When Merle Haggard & the Strangers, along with producer Lewis Talley, entered a recording studio in July of 1981 to make his debut album for Epic -- after leaving his long association with MCA -- he had no idea that just 48 hours later he and the band would leave, having recorded enough material for two albums, Big City and its follow-up, Going ...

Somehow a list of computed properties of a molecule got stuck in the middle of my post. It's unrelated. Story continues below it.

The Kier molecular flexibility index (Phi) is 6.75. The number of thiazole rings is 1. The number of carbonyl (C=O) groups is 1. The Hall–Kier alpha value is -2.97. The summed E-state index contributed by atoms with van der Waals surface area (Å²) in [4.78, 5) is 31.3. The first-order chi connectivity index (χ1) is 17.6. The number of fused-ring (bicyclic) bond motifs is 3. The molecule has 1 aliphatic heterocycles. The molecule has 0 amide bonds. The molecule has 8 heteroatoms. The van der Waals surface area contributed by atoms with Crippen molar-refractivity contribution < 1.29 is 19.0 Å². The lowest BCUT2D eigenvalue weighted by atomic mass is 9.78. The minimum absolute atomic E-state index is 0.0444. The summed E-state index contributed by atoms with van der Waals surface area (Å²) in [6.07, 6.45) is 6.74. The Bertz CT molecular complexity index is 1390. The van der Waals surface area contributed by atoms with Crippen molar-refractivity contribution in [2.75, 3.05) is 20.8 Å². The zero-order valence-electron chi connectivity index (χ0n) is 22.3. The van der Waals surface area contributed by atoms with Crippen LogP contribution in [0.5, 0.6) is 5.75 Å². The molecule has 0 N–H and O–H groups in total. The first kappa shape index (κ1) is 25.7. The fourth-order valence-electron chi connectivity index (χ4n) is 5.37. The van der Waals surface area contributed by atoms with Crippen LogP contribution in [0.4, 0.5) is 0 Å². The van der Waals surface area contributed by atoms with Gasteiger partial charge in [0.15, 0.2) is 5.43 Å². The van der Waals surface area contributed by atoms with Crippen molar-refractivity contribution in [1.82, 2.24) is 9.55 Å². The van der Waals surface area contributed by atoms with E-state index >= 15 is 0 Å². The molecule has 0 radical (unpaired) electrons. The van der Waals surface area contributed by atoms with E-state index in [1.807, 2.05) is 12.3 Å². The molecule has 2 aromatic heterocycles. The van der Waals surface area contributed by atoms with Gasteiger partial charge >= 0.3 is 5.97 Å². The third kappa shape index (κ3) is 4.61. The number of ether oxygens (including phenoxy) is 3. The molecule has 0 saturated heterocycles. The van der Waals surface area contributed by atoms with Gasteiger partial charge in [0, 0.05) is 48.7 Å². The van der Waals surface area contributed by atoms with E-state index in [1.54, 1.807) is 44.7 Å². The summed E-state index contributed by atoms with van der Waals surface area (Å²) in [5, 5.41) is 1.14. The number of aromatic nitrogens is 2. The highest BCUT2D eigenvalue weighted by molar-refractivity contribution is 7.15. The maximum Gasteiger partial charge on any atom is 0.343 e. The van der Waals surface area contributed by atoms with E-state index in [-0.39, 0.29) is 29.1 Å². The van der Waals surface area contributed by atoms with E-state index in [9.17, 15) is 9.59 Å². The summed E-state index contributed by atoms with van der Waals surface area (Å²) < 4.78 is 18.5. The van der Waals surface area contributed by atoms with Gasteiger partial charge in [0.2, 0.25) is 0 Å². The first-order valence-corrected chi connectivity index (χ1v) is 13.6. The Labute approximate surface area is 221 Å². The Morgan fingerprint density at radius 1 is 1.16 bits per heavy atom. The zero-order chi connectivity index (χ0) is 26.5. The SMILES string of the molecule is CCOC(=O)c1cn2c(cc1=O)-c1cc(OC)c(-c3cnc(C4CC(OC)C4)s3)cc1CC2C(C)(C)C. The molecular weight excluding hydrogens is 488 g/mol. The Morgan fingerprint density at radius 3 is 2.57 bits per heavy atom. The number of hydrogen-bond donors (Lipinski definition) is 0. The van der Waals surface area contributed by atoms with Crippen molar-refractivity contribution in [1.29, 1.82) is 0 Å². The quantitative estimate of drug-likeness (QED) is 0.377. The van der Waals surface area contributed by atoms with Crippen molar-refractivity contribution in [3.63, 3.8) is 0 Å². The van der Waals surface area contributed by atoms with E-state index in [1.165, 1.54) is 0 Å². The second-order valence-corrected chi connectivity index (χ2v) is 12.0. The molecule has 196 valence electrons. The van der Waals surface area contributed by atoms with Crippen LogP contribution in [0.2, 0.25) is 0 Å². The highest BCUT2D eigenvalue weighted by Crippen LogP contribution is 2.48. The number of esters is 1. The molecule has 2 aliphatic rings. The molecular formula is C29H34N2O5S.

When Merle Haggard & the Strangers, along with producer Lewis Talley, entered a recording studio in July of 1981 to make his debut album for Epic -- after leaving his long association with MCA -- he had no idea that just 48 hours later he and the band would leave, having recorded enough material for two albums, Big City and its follow-up, Going Where the Lonely Go. Big City is a collection of songs focused on the themes of freedom from urban life. Haggard wrote or co-wrote almost every song on the record -- except "Texas Fiddle Song," written by his then-wife, Leona William -- and the free abandon the band plays with here stands in sharp contrast to the material featured on the latter album. Big City, both the cut and the album, revisits the seemingly eternal themes in Haggard's best work -- the plight of the honest, decent working man amid the squalor, complication, and contradiction of urban life. Besides the title cut, there are bona fide Haggard classics here -- and some that aren't but should be. The obvious ones were part of his shows in his fourth decade as a bona fide country legend: "My Favorite Memory" (one of the most beautifully sung and arranged moments of his long career), "Stop the World and Let Me Off," and "Are the Good Times Really Over for Good (I Wish a Buck Was Still Silver)" (an elegiac tome that reveals with resignation and disappointment -- as well as some enlightenment -- what was spouted off anthemically in "The Fightin' Side of Me" or "Rainbow Stew" nearly 20 years earlier). For those who see Haggard as an unthinking, reactionary redneck, this song -- with its waltz time and striking metaphors -- is a prayer for a restoration not only to simplicity, but for those who make decisions to be held accountable for them: "I wish coke was still cola and a joint was a bad place to be/Back before Nixon lied to us all on TV," along with the complexities of his other side: "I wish a man could still work and still wood/I wish a girl could still cook and still would." And while most of the song is an elegy, it ends with Haggard pronouncing hope: "Stop rollin' downhill like a snowball that's headed for hell/Stand up for the flag and the Liberty Bell/Let's make a Ford and a Chevy last ten years like they should/The best of the free life is still yet to come/And the good times ain't over for good." The album closes with a Hag stunner, one of his most beautiful and jazzy love songs, "I Always Get Lucky with You." ~ Thom Jurek, Rovi